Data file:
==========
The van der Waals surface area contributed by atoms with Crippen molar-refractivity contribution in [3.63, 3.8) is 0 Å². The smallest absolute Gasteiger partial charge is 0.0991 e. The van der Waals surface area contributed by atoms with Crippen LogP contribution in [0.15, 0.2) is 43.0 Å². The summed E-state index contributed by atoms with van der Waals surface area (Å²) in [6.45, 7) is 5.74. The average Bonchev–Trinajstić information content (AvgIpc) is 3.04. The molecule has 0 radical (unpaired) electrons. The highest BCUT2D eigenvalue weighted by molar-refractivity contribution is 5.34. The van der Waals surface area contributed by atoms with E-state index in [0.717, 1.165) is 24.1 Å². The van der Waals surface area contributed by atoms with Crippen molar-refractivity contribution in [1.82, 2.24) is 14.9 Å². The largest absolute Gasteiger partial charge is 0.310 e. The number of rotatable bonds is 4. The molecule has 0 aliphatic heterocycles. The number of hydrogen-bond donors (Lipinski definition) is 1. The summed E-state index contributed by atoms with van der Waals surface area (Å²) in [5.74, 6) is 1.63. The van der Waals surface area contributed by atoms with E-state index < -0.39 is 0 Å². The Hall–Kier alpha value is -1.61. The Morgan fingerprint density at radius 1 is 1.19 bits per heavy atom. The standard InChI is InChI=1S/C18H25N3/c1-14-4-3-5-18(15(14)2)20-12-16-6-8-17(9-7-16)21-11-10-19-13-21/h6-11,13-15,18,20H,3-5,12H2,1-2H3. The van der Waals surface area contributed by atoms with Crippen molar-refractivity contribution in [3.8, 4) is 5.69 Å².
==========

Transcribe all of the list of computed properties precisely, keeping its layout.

The van der Waals surface area contributed by atoms with Crippen molar-refractivity contribution in [3.63, 3.8) is 0 Å². The smallest absolute Gasteiger partial charge is 0.0991 e. The van der Waals surface area contributed by atoms with Crippen LogP contribution in [0.15, 0.2) is 43.0 Å². The summed E-state index contributed by atoms with van der Waals surface area (Å²) in [6.45, 7) is 5.74. The average Bonchev–Trinajstić information content (AvgIpc) is 3.04. The molecule has 0 radical (unpaired) electrons. The highest BCUT2D eigenvalue weighted by molar-refractivity contribution is 5.34. The van der Waals surface area contributed by atoms with E-state index in [0.717, 1.165) is 24.1 Å². The van der Waals surface area contributed by atoms with Crippen molar-refractivity contribution in [1.82, 2.24) is 14.9 Å². The largest absolute Gasteiger partial charge is 0.310 e. The number of rotatable bonds is 4. The molecule has 0 aliphatic heterocycles. The number of hydrogen-bond donors (Lipinski definition) is 1. The summed E-state index contributed by atoms with van der Waals surface area (Å²) in [5.74, 6) is 1.63. The van der Waals surface area contributed by atoms with E-state index < -0.39 is 0 Å². The Hall–Kier alpha value is -1.61. The Morgan fingerprint density at radius 1 is 1.19 bits per heavy atom. The standard InChI is InChI=1S/C18H25N3/c1-14-4-3-5-18(15(14)2)20-12-16-6-8-17(9-7-16)21-11-10-19-13-21/h6-11,13-15,18,20H,3-5,12H2,1-2H3. The van der Waals surface area contributed by atoms with Crippen molar-refractivity contribution in [3.8, 4) is 5.69 Å².